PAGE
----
The inspiration for the Flying Queens was inspiration. Wayland’s president thought a women’s basketball team was another opportunity to win converts to Christ. James Marshall envisioned players passing out scripture before games and giving testimony at halftime.
The first coach took it very seriously. Rather than talk strategy, adjustments, or pep, Sam Allen prayed with the team during timeouts, remembered Harley Redin in an article published by Texas Monthly.
Redin eventually took over the program, but only after overcoming the fear of his wife, who he said probably wouldn’t want him hanging around coeds, and the stigma that went along with coaching women’s teams.
“If the truth be known, I wasn’t sure I wanted to coach a bunch of girls,” Redin, now 97, told Texas Monthly in 2013. “They made me a little nervous, with all their emotions and what have you. I was used to Marines.”
It was under Redin that Wanda Edwards, a Polytechnic High School grad, traveled to Plainview in the early 1950s to try out for the Flying Queens.
She said that she initially was selected to the team.
The visiting girls were staying in what Edwards described as an Army barracks. On her last night there, Plainview was greeted with one of West Texas’ notorious dust storms.
“When we woke up the next morning we were covered in an inch of sand,” Edwards remembered. “I decided I didn’t want any more of it.
“My family really couldn’t afford it anyway. And to tell the truth, I was kind of a momma’s baby.”
Passing on the only place to play in college, Edwards instead went to Texas Wesleyan and played for a team put together by the Fort Worth Parks and Recreation Department, which went by the names of the Tandy Motorettes, Tandy Leatherettes, and the Wooten Motorettes.
Edwards did break new ground at Wesleyan by trying out and making the men’s golf team.
“I’m not sure she can beat anybody else who might try for the team,” Rams coach W.O. Bounds told the Star-Telegram at the time, “but I can’t think of anybody who can beat her.”
By passing on the Flying Queens, Edwards missed one of the greatest runs in women’s basketball.
Sixty years before the start of UConn’s 111-game winning streak, the Flying Queens won 131 consecutive games and four straight AAU titles, from 1954-57.
Of the run the New York Times would write that the dominance “began early in the first term of the Eisenhower Administration, remained aloft as McDonald’s golden arches first appeared along with Dear Abby and Frisbees, then fell from orbit two months after Sputnik.”
The Flying Queens ultimately won 10 national titles from 1951-76 and finished in the top four in 24 of those years.
Edwards went on to a teaching and coaching career in the Fort Worth school district that spanned 35 years. Many of those years were spent telling young women that their opportunities in athletics were, like hers, limited.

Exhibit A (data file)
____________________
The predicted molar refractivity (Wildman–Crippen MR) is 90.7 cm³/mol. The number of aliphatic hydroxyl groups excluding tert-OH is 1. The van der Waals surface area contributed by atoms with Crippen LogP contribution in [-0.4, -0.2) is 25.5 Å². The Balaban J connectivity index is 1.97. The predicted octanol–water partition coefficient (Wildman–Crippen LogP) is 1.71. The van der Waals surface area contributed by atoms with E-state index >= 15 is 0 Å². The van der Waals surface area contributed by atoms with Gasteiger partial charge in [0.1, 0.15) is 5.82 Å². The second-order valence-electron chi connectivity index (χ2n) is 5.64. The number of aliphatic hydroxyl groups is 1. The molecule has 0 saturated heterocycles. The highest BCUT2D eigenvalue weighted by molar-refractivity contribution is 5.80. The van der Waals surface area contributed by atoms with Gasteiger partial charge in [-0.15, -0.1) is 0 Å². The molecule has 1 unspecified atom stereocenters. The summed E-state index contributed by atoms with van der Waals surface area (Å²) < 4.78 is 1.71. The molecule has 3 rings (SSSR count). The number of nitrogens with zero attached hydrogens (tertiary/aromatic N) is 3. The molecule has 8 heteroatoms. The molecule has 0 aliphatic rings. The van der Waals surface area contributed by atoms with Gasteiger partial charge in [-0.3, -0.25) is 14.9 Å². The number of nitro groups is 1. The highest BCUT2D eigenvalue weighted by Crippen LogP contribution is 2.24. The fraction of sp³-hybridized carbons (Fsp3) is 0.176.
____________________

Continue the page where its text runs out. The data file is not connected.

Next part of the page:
“I just wanted to be in sports,” Edwards said. “I was very frustrated. Girls couldn’t play anything. Sports was my love.
“I was just born too early.”
A new day
Title IX, which prohibits sex discrimination in education programs that receive federal assistance, was passed and enacted over the objections of Texas Sen. John Tower and Longhorns football coach Darrell Royal, who, like just about everyone else on campus, didn’t want to disrupt the football program.
Royal eventually came “to be very supportive of the women’s basketball program,” said Jody Conradt, the longtime coach in Austin.
But as Title IX opened up opportunities for women, it spelled the end for Wayland Baptist, which ultimately couldn’t keep up with the competition.
It was Texas that knocked the Queens off the top of the mountain in a changing-of-the-guard victory over Wayland Baptist in 1979.
“They were the UConn of that era,” said Conradt, who left UT Arlington for the top job in Austin in 1976. “In the very beginning. We were going to try to compete against best programs.
Wayland was the real standard in our area. We started to play them on an annual basis and they beat us soundly. When we did beat them it gave us more visibility and credibility.
“It all had to do with resources and opportunity.”
To put it into context, Sharp got her coaching start as a junior at Wayland. She coached the freshman team.
“So many young women wanted to go to school there. There weren’t enough places to play,” Sharp recalled. “There were two spots available and 25 showed up to get those. So, they had a good freshman team.”
Conradt’s 1986 national championship team, led by Clarissa Davis and Andrea Lloyd, was the first to go undefeated as an NCAA program.